The Museum of AI Artifact Collection captures foundational concepts, memories, and capabilities of the extraordinary people creating artificial intelligence technology. Museum experiences begin with an artifact viewing and discussion in our popup lobby.
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Artifact no. ????
“Your AI Artifact”
by You! (2021; video or image)
Artifact no. 249
“Playwright Logic Machine”
by Douglas T. Ross (1960; software algorithm)
Artifact no. 523514
by Kristen Kehrer (2021; spoken word video)
Artifact no. 4471
Explainable AI poster
by Museum of AI (2019; illustration)
Artifact no. 1404
by Kiseido (2016; clam & slate)
Artifact no. 2395
by Grace Hopper (1946; moth & acrylic)
Artifact no. 14830
“Cookin’ with AI”
by Museum of AI (2019; graphic art)
Artifact no. 2503
by Bell Labs (ret. 1992; silicon, AI chip)
Artifact no. 14840
“Toronto is a US city!!?”
by Museum of AI (2019; illustration)
Artifact no. 14675
“Love is like a foot on the beach”
by Bot Poets Society (2021; AI-generated poem)
Artifact no. 14807
Popup museum lobby
by Museum of AI (2019; immersive installation)
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In 1960, Douglas T. Ross created a rules-based system to write plots about outlaws. Playwrights sighed a breath of relief. The plots were rather repetitive.
Kristen is founder of Data Moves Me, co-author of “Mothers of Data Science” with Kate Strachnyi, and was named a 2018 LinkedIn Top Voice in Data Science & Analytics with over 82k LinkedIn Followers.
Since 2010, Kristen has been delivering innovative and actionable machine learning solutions across multiple industries; including utilities, healthcare, and eCommerce. Just prior to COVID Kristen was a Data Science instructor at UC Berkeley Ext and a Faculty/SME at Emeritus Institute of Management. Kristen holds an MS in Applied Statistics from Worcester Polytechnic Institute and a BS in Mathematics.
Final two Go stones used in final match between AlphaGo and Lee Sedol. The game, also known as the Google DeepMind Challenge Match, was a five-game Go match between 18-time world champion Lee Sedol and AlphaGo, a computer Go program developed by Google DeepMind, played in Seoul, South Korea between 9 and 15 March 2016. AlphaGo won all but the fourth game.
The black stones are made from slate nachiguro mined in Wakayama prefecture, Japan. The white stones are made from a clam called hamaguri.
Bug No. 1: The blood-shot-eye moth
In 1946, when Grace Hopper was released from active duty, she joined the Harvard Faculty at the Computation Laboratory where she continued her work on the Mark II and Mark III. In 1947, operators traced an error in the Mark II to a moth trapped in a relay, coining the term bug. This bug was carefully removed and taped to the log book. Stemming from the first bug, today we call errors or glitches in a program a bug.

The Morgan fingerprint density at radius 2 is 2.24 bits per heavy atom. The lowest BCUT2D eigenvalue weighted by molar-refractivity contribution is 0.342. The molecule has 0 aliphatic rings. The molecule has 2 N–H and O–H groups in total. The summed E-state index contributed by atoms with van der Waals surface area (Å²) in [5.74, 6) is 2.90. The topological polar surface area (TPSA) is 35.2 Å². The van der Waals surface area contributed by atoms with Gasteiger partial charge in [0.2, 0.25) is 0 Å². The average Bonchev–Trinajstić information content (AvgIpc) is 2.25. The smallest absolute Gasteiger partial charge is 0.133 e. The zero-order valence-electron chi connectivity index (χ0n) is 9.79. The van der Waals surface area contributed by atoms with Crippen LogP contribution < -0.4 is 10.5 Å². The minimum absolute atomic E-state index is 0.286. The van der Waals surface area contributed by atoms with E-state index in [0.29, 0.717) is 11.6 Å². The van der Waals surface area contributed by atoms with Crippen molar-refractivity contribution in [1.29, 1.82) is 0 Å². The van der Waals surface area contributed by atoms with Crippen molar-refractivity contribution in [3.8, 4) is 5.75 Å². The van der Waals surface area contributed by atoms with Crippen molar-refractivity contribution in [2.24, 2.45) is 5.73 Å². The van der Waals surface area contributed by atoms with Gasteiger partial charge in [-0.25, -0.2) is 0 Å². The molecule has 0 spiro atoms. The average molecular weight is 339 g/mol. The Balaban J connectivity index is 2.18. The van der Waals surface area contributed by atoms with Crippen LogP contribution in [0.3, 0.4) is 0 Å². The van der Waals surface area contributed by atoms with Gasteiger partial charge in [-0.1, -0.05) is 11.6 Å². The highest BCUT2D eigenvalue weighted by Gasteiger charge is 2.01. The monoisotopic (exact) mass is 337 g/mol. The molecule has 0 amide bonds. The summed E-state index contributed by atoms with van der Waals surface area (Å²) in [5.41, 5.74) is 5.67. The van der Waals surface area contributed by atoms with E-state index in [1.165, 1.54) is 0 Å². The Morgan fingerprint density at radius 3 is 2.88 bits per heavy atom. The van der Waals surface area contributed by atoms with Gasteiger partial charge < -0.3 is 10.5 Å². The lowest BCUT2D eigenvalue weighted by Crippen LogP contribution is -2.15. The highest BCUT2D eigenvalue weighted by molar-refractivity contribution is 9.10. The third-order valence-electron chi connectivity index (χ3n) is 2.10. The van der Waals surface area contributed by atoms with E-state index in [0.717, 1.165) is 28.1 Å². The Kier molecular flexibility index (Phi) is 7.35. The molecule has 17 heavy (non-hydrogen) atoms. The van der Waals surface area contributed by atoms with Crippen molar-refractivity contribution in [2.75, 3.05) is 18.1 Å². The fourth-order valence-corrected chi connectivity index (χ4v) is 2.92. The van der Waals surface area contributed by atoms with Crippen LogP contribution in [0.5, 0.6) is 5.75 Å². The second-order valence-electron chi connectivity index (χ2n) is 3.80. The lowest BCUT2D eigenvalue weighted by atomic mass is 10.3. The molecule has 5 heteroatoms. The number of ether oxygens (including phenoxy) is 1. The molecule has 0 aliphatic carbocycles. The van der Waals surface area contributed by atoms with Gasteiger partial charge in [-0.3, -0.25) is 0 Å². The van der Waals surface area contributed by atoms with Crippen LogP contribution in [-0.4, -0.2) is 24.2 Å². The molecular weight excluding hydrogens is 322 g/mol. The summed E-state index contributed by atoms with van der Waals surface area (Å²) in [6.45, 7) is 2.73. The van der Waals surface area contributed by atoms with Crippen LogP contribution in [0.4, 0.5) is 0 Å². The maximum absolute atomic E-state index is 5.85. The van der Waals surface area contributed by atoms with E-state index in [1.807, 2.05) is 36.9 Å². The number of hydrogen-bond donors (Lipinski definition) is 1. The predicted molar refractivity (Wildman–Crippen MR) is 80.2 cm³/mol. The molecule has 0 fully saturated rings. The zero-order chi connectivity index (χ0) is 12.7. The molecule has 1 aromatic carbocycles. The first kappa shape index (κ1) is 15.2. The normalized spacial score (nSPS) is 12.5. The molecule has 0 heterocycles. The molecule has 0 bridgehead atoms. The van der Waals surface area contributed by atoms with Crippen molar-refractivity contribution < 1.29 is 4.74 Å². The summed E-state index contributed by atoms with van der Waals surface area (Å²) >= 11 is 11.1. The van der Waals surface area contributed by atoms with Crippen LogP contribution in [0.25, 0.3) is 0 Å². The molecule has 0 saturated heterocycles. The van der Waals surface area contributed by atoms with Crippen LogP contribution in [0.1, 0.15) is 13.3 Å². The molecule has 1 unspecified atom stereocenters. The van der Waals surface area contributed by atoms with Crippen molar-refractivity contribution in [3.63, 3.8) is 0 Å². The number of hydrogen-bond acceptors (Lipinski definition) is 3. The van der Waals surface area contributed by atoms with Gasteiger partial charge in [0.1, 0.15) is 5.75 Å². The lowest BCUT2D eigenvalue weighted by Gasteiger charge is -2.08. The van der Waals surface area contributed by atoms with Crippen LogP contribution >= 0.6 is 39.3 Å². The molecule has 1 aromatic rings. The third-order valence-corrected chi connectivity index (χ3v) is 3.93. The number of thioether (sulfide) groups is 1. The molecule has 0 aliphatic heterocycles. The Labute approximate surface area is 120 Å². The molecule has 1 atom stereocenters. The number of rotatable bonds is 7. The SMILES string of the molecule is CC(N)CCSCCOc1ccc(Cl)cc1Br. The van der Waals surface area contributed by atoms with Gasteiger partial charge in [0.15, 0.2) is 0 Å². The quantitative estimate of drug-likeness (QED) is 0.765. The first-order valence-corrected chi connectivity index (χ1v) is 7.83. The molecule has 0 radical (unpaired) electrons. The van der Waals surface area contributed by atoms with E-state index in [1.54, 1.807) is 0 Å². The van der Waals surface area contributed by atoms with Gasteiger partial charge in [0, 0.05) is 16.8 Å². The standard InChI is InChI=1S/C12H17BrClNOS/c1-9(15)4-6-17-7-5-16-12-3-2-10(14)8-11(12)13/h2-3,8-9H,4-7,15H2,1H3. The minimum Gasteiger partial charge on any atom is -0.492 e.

This species is in no danger of extinction and has been vexing humans since that monumental discovery.
ANNA was built by Yann Lecun and several other researchers at Bell Labs in 1992. However, ANNA never reached the mass market and was retired in 1992. ANNA no longer computes professionally.
Competing in Jeopardy! against Ken Jennings and Brad Rutter, IBM's Watson AI hazarded a guess that Toronto is a US city. But by the final round, the computer overlord won big.
Love is like a foot on the beach,
A tramp of sand through hazy days.
Day after day, for so many miles,
A bit of ash, a few grains of sand,
Until the beach grows silvery again
And the shadows lie away.
It seemed that never existed, the one thing she took for granted
It is not there. I have often seen a flicker of dust
Dream of one day carried away.
The only world Love knows
Is a slow expanse of dreams.
Love is a whisper gone astray—
That one whose light is far away. At times, when she turns and searches
The grand room for the one thing
Love is a moon on the verge
Of another firmament,
Awakened too soon, too late,
By the far-off laughter of the stars,
But will not be captured by them.
Love is like a swallow on the wing
A flutter of petals, a tangle of lashes,
A touch, a nuzzle at the breast.
Till, when the wing is full, she turns
And whispers that moment in dewy hair
For which we wait through hours of inaudible song.
I know how the corner of a market paves
The sky with silence; how, then, do these
How, like a geyser, the tide comes in; how tide goes out,
BPS is a game created by combining AI models. The more than 1000 possible poems were generated by a GPT2 model fine-tuned for poetry. The keywords, the sentiment score and the drawings are also outputs from machine learning models.